These 2 problems need to be figured-out regardless of cosmology because you don't want BOINC to break regardless of if the client project is broken or not.

Anyone interested in looking at BOINC, it's here: BOINC SVN

I don't know if Cosmology source code is available.
4) Forums : Technical Support : Errors and white screens bad files (Message 8656)
Posted 25 Oct 2009 by Profile Cosmo Joe
There have been consistent improvements made to BOINC, however, checking for errors is something easily forgotten and therefore there are bugs opened and reopened to fix bugs when found.
For example, I posted this bug: BOINC bug#921
however this bug is far more important: BOINC bug#240

In summary, if you are running an older version of BOINC, please think of upgrading to the latest version. You get new features, but more importantly, more bugs are fixed.

Cosmology may have similar problems where calls should be checked for possible errors. Anyone interested at looking at the source code should report bugs if they find them, and eventually later crunching software will make it's way to your computer when updates happen.
5) Forums : Technical Support : Memory workload (Message 8651)
Posted 21 Oct 2009 by Profile Cosmo Joe

So far I have found that the board claims to support only DDR2 667/800, not 1066. I would guess that if you put in faster memory it would only run at the maximum supported speed, but don't know for sure...

Also, I found a review that stated that 8GB is supported with 667, but only 4GB with 800.

I do recall from electronics that desktop and laptop computers use dynamic RAM which is cheaper and denser to produce than static RAM. Unfortunately, the trade-off is that dynamic RAM needs to be periodically refreshed, so using the values above it tends to make some sense as well.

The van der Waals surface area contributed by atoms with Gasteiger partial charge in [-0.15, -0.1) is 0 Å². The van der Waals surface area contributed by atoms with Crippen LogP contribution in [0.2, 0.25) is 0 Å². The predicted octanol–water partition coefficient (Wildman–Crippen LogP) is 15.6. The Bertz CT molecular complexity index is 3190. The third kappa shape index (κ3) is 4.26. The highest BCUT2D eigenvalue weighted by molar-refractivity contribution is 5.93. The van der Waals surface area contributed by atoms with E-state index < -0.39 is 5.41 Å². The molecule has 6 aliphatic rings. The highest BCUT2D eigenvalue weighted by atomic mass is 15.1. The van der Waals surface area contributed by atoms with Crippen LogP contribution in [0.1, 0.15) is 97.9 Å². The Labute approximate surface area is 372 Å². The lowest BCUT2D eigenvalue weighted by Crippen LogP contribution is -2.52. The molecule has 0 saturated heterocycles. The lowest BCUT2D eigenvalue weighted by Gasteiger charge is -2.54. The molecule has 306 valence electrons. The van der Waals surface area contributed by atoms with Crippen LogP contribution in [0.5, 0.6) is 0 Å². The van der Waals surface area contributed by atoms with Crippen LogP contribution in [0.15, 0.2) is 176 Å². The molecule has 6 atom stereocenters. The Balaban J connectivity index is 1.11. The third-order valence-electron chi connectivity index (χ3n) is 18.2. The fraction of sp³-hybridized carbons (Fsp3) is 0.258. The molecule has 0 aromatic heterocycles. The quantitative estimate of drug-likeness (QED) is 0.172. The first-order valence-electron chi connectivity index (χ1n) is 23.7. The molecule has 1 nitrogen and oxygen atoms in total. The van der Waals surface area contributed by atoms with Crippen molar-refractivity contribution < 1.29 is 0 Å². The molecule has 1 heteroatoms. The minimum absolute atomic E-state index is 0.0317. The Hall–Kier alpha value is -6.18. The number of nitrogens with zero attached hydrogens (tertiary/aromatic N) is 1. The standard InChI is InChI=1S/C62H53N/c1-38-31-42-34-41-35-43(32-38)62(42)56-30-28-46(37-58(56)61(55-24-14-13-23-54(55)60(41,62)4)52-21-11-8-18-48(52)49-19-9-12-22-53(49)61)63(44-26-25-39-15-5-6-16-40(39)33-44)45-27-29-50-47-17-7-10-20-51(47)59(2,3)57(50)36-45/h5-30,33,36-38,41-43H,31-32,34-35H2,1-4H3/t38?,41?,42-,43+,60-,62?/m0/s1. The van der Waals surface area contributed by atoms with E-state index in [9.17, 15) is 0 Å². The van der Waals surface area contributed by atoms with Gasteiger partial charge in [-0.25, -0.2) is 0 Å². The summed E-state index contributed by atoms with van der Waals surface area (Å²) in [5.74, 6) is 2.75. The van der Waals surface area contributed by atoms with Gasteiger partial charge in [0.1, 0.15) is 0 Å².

With the 800 built for faster computers, the RAM needs to be refreshed quicker otherwise it loses it's charge and therefore the values in RAM, that should help explain why you need 667 for 8GB (slower to use but also slower to discharge), while the 800 is only useful for 4GB (faster, but also faster to discharge into random values ...and I would suspect that 1066 will even discharge quicker).

In summary, faster isn't always better, so try to choose the right RAM for the motherboard in question.

Other things to consider is another article I just read today... counterfeiters are getting more adept at inserting counterfeit parts parts into distribution, so you may not necessarily get what you asked for - so check carefully.

In terms of the MSI motherboards, check if you have the latest BIOS updates. I've managed to get a few people from motherboard hell by getting them to update their BIOS. I think operating systems may be beginning to trust BIOS a bit more, therefore might not necessarily be doing checks as rigidly as in the past, however, there are going to be plenty of motherboards which still fit in this time frame that need their motherboards updated. See this article (which created quite a bit of a stir/shakeup with BIOS manufacturers to put them more on the "honest" path of their own specs) here if you're not sure what I mean update your BIOS!
Slashdot article = MoBo Manufacturer Foxconn Refuses To Support Linux
6) Forums : General Topics : Why do you participate in Cosmology@Home? Who is the \"most surprising\" participant? (Message 8637)
Posted 18 Oct 2009 by Profile Cosmo Joe
Some projects seem related to medicines but when you look at the eventual results, they aren't benefitting everybody, they only benefit shareholders and stake-holders for where that medicine will get produced. In summary they can be supported and financed by big-medicine since it only benefits them and their shareholders. No point in me volunteering my time or resources for someone else's benefit and profit.